He founded it to improve elementary and secondary

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He founded it to improve elementary and secondary education in the First Nations communities. In 2016 the Martin Family Initiative received $30 million from that year’s federal budget (MartinFamily Initiative). This money was used by the Initiative towards expanding their Model School project (Martin Family Initiative). The Model School project successfully assisted two First Nation’s elementary schools in implementing the Ontario public school literacy program (Martin Family Initiative). The literacy program enabled grade students to read at their grade level, and after five years 81% of students could read at their grade level (Martin Family Initiative). This success encouraged the federal government to put more money towards the Martin Family Initiative, which is now planning on expanding the literacy programs to twenty schools by 2020 (Martin Family Initiative.(Asearly as 2001, the Progress Report to Premiers has called on the federal government to act on its treaty, fiduciary and constitutional responsibilities for the well-being and education of Indigenous Canadians (Provincial/Territorial Council on Social Policy Renewal 4). This report is written by a council made up of provincial and territorial government, who provide Premiers with an annual Progress Report on the status of the social policy renewal agenda (Provincial/Territorial Council on Social Policy Renewal 1). They concluded that the provinces and territories must work together with the Aboriginal peoples to provide a more effective POLS 29105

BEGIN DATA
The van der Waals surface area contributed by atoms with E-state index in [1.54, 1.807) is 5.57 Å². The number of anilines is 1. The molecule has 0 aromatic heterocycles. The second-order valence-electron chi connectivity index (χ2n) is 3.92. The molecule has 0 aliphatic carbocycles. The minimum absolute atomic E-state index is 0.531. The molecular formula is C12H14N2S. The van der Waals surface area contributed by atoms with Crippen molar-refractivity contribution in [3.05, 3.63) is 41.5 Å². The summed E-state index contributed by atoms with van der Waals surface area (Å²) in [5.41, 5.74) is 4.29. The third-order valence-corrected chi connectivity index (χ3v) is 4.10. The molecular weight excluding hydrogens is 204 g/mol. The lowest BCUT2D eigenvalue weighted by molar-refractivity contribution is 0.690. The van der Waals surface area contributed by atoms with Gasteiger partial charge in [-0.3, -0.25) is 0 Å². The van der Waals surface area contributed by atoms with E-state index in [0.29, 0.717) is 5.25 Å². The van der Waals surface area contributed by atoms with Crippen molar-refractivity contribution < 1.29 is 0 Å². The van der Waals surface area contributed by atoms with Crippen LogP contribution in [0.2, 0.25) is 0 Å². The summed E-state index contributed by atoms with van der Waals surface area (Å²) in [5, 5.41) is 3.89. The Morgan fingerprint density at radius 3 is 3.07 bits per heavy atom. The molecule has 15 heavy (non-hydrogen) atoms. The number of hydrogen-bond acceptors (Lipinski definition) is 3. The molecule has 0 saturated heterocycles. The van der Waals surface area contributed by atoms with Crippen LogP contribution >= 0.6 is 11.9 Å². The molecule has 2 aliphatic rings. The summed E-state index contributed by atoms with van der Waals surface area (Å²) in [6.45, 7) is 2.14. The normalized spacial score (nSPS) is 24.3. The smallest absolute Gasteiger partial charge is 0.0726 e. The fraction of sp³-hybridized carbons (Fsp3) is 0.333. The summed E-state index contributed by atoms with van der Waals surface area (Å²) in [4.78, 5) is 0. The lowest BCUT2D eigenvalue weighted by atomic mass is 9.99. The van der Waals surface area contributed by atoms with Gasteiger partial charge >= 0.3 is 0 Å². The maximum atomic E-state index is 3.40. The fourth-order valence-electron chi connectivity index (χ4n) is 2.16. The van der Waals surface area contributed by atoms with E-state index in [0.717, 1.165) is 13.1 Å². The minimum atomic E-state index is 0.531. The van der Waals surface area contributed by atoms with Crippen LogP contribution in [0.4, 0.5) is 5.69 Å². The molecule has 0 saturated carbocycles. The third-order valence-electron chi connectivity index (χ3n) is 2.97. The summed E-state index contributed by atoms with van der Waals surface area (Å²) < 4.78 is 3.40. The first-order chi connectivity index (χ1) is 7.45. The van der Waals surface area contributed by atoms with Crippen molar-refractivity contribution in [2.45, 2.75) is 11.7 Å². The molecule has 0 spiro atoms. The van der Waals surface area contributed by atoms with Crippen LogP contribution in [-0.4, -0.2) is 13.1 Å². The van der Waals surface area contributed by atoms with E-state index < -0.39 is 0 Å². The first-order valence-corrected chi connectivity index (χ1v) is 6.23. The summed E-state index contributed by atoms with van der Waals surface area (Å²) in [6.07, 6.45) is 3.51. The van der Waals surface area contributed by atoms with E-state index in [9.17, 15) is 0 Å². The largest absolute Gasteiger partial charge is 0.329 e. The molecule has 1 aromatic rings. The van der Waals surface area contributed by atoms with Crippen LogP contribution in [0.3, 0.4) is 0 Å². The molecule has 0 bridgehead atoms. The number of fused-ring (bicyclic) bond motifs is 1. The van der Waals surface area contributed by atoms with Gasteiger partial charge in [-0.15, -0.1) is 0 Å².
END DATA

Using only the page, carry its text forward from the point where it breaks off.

delivery of education (Provincial/Territorial Council on Social Policy Renewal 37). They encourage cooperation most of all (Provincial/Territorial Council on Social Policy Renewal 37). There must be some type of collaboration between Aboriginal organizations and governments to address educational needs, like the pressing need for financing Indigenous schools on reserves (Provincial/Territorial Council on Social Policy Renewal 36.(Nobodyunderstands this need better than the director of the First Nations Child and Family Caring Society, Cindy Blackstock. In 2007, Blackstock and the Assembly of First Nations launched a formal complaint against the federal government with the Canadian Human Rights Tribunal (Canadian Human Rights Tribunal 2). Almost ten years later, in 2016, the Canadian Human Rights Tribunal ruled that Canada was discriminating against First Nations children by not being able to provide equal or even adequate funding for services (165). It took nine years because the government threw up roadblocks, such as multiple appeals, which all inevitably delayed the case against them (Canadian Human Rights Tribunal 170). This is not democratic behaviour as manipulation caused their ultimate ruling to be delayed in the hopes of not having to face its consequences. They spent a total of $707,000 fighting the case (Canadian Human Rights Tribunal 170). Then in February 2018, they received their fifth non-compliance ruling which meant the current liberal government has to provide $1.4 billion over the next five years

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